Redstones' Holding Company Amends Credit Pact Without Pledging More ViacomCBS Stock

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Shari Redstone

National Amusements, through which the family controls ViacomCBS, and its lenders renegotiated a credit line of a subsidiary after a recent technical violation.

National Amusements, the holding company through which the Redstone family controls ViacomCBS, has amended a credit agreement with its lenders after a recent technical violation of a minimum collateral requirement on a credit line owing to the sharp decline in ViacomCBS' stock price amid the new coronavirus pandemic.

National Amusements, whose president is Shari Redstone, got a chance to cure the situation by March 28 and has now agreed with its lenders to terms that cure the technical violation. 

"Following this amendment, NAI will have a revolving facility of $125 million and ample liquidity, in addition to its substantial cash reserves, to fund operations of [its operating subsidiary], which includes its theater business," the company said. "NAI will not sell stock in ViacomCBS  and does not intend to pledge additional stock of ViacomCBS, which remains at existing levels."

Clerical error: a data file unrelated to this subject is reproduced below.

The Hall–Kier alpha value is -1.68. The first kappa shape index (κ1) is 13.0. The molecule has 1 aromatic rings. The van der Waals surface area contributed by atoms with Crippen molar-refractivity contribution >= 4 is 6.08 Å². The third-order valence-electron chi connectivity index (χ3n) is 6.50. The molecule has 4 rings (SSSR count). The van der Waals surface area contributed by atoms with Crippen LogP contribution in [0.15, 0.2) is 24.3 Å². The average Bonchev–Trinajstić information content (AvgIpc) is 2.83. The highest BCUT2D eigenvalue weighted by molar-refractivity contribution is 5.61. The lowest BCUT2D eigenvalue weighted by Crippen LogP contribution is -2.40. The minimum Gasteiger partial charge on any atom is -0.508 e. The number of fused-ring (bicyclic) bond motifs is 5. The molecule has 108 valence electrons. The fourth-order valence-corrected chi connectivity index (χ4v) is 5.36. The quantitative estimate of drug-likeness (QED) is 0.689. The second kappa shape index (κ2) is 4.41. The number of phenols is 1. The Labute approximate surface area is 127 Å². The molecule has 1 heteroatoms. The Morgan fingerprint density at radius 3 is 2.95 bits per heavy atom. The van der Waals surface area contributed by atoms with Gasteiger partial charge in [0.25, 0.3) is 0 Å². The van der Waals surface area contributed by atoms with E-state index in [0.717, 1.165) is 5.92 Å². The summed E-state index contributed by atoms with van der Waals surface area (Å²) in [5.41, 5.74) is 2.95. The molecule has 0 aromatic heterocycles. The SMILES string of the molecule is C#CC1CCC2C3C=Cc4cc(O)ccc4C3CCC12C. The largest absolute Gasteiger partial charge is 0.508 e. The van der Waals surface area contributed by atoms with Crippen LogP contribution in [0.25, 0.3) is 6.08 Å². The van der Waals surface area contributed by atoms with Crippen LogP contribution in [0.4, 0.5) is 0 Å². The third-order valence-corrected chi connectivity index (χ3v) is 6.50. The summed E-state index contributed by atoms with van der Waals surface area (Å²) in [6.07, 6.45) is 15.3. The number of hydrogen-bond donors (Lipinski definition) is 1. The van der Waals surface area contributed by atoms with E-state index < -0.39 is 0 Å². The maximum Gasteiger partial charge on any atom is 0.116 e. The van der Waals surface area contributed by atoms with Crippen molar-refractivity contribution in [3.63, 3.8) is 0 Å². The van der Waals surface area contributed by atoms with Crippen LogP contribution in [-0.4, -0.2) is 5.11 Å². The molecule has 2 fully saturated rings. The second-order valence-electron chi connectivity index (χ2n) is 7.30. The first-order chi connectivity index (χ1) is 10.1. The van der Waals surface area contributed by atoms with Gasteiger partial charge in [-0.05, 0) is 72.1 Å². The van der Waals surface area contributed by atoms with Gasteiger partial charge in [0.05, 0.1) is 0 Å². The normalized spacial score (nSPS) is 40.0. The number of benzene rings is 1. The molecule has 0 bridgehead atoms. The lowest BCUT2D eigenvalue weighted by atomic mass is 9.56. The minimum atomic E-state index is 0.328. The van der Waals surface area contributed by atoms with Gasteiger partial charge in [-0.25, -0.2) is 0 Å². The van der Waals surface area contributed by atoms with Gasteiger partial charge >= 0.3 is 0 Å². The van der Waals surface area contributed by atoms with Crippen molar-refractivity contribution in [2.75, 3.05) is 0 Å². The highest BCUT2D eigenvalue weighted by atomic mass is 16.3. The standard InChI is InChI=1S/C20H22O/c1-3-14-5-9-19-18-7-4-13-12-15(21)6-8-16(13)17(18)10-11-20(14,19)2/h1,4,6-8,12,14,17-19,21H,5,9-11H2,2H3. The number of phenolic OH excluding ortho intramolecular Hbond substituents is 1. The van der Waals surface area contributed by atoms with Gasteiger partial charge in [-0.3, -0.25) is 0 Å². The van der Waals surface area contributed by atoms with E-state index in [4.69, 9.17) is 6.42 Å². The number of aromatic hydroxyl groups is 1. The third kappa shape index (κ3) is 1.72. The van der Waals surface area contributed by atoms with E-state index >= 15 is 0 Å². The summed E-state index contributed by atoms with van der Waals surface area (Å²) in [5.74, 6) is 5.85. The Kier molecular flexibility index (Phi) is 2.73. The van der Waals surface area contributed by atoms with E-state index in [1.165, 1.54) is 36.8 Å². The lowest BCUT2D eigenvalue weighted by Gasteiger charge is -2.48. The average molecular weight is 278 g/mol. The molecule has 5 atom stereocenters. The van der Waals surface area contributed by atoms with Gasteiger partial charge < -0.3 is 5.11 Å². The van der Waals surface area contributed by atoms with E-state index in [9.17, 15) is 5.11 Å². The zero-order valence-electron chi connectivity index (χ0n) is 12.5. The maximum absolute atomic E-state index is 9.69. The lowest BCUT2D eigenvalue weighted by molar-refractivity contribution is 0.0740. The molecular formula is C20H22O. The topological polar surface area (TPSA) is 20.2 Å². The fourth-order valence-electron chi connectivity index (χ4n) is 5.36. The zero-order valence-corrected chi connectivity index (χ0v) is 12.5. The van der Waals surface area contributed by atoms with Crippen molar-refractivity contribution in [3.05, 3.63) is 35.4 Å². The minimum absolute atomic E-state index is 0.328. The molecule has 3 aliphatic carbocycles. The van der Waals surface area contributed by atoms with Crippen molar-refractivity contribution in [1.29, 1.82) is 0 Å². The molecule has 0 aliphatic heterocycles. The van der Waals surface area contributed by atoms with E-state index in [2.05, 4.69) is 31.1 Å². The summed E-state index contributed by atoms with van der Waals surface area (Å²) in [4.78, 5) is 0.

LightShed Partners analyst Richard Greenfield said that the amendment includes the extinguishment of a $75 million credit facility of a subsidiary, of which the company had $25 million drawn. "That credit facility was paid off utilizing cash on hand, implying that NAI clearly had more cash then we were aware of," he wrote. 

Greenfield also highlighted that NAI owns much of the real estate it has cinemas in. "NAI clearly feels comfortable that even with no revenue coming in from their 950 screens in the U.S., U.K. and Latin America, the $100 million in cash and $125 million in undrawn revolver is more than enough to carry them through the ongoing pandemic," he wrote. "Worth remembering, that NAI owns a significant portion of the real estate underlying their theater chain, whereas most other U.S. theater chains do not and are making lease payments without any revenues coming in."

S&P Global Ratings earlier this month put National Amusements on credit watch, meaning it was considering a debt ratings downgrade, citing the technical violation and business trends. "We expect the spread of the new coronavirus to negatively affect theater attendance in 2020 as movie releases are delayed and consumers increasingly avoid public areas," it said in a report back then.

"While the decline in the value of the collateral package is substantial, we believe the company has sufficient assets to cure its covenant violations by adding more shares to the collateral package, using cash on hand to reduce its outstanding debt, or by amending the credit agreement to provide additional headroom," S&P added.